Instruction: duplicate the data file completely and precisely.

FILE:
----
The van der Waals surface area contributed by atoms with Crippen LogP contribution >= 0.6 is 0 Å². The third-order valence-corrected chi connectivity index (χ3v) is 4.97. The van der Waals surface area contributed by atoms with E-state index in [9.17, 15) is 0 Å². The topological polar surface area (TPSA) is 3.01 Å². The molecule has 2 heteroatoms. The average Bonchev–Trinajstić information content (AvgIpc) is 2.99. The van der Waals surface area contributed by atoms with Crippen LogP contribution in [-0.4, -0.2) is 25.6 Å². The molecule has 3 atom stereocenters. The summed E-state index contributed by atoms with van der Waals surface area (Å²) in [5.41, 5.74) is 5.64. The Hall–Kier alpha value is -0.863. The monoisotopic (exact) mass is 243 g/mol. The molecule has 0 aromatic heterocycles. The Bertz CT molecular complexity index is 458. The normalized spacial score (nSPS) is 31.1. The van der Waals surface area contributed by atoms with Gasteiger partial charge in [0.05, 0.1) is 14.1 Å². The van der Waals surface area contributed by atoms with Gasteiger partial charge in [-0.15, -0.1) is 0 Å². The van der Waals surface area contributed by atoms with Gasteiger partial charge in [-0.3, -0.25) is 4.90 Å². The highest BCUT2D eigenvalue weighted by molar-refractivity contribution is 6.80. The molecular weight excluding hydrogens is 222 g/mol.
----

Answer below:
The van der Waals surface area contributed by atoms with Crippen LogP contribution >= 0.6 is 0 Å². The third-order valence-corrected chi connectivity index (χ3v) is 4.97. The van der Waals surface area contributed by atoms with E-state index in [9.17, 15) is 0 Å². The topological polar surface area (TPSA) is 3.01 Å². The molecule has 2 heteroatoms. The average Bonchev–Trinajstić information content (AvgIpc) is 2.99. The van der Waals surface area contributed by atoms with Crippen LogP contribution in [-0.4, -0.2) is 25.6 Å². The molecule has 3 atom stereocenters. The summed E-state index contributed by atoms with van der Waals surface area (Å²) in [5.41, 5.74) is 5.64. The Hall–Kier alpha value is -0.863. The monoisotopic (exact) mass is 243 g/mol. The molecule has 0 aromatic heterocycles. The Bertz CT molecular complexity index is 458. The normalized spacial score (nSPS) is 31.1. The van der Waals surface area contributed by atoms with Gasteiger partial charge in [0.05, 0.1) is 14.1 Å². The van der Waals surface area contributed by atoms with Gasteiger partial charge in [-0.15, -0.1) is 0 Å². The van der Waals surface area contributed by atoms with Gasteiger partial charge in [-0.3, -0.25) is 4.90 Å². The highest BCUT2D eigenvalue weighted by molar-refractivity contribution is 6.80. The molecular weight excluding hydrogens is 222 g/mol.